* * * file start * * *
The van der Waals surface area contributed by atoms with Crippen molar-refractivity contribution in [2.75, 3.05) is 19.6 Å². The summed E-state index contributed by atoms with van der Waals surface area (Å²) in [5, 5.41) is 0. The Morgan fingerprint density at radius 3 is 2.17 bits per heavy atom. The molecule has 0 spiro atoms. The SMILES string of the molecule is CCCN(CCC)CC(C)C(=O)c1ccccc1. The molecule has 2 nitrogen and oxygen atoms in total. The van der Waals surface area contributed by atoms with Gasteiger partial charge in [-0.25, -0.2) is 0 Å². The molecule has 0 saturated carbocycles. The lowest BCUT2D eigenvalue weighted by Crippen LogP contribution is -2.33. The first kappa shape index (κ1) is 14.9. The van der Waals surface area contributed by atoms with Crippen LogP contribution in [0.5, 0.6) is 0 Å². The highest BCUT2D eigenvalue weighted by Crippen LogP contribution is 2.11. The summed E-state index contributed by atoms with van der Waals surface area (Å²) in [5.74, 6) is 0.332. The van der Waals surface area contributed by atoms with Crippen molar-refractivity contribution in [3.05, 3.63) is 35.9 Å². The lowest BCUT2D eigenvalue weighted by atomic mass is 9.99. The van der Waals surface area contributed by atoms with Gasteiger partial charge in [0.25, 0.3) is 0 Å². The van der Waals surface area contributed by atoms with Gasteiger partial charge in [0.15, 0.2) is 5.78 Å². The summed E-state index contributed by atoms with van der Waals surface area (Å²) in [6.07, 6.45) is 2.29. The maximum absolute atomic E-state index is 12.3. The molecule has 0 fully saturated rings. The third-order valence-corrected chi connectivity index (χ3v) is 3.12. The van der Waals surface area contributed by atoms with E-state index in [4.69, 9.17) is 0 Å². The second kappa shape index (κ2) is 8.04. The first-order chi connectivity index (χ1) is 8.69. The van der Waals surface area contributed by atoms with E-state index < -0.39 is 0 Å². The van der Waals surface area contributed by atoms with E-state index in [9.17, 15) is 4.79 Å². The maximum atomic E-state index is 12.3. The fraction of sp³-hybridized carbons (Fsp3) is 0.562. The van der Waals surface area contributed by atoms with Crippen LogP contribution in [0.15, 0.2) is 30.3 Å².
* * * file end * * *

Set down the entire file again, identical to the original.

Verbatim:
The van der Waals surface area contributed by atoms with Crippen molar-refractivity contribution in [2.75, 3.05) is 19.6 Å². The summed E-state index contributed by atoms with van der Waals surface area (Å²) in [5, 5.41) is 0. The Morgan fingerprint density at radius 3 is 2.17 bits per heavy atom. The molecule has 0 spiro atoms. The SMILES string of the molecule is CCCN(CCC)CC(C)C(=O)c1ccccc1. The molecule has 2 nitrogen and oxygen atoms in total. The van der Waals surface area contributed by atoms with Gasteiger partial charge in [-0.25, -0.2) is 0 Å². The molecule has 0 saturated carbocycles. The lowest BCUT2D eigenvalue weighted by Crippen LogP contribution is -2.33. The first kappa shape index (κ1) is 14.9. The van der Waals surface area contributed by atoms with Crippen LogP contribution in [0.5, 0.6) is 0 Å². The highest BCUT2D eigenvalue weighted by Crippen LogP contribution is 2.11. The summed E-state index contributed by atoms with van der Waals surface area (Å²) in [5.74, 6) is 0.332. The van der Waals surface area contributed by atoms with Crippen molar-refractivity contribution in [3.05, 3.63) is 35.9 Å². The lowest BCUT2D eigenvalue weighted by atomic mass is 9.99. The van der Waals surface area contributed by atoms with Gasteiger partial charge in [0.25, 0.3) is 0 Å². The van der Waals surface area contributed by atoms with Gasteiger partial charge in [0.15, 0.2) is 5.78 Å². The summed E-state index contributed by atoms with van der Waals surface area (Å²) in [6.07, 6.45) is 2.29. The maximum absolute atomic E-state index is 12.3. The molecule has 0 fully saturated rings. The third-order valence-corrected chi connectivity index (χ3v) is 3.12. The van der Waals surface area contributed by atoms with E-state index in [4.69, 9.17) is 0 Å². The second kappa shape index (κ2) is 8.04. The first-order chi connectivity index (χ1) is 8.69. The van der Waals surface area contributed by atoms with E-state index < -0.39 is 0 Å². The van der Waals surface area contributed by atoms with E-state index in [9.17, 15) is 4.79 Å². The maximum atomic E-state index is 12.3. The fraction of sp³-hybridized carbons (Fsp3) is 0.562. The van der Waals surface area contributed by atoms with Crippen LogP contribution in [0.15, 0.2) is 30.3 Å².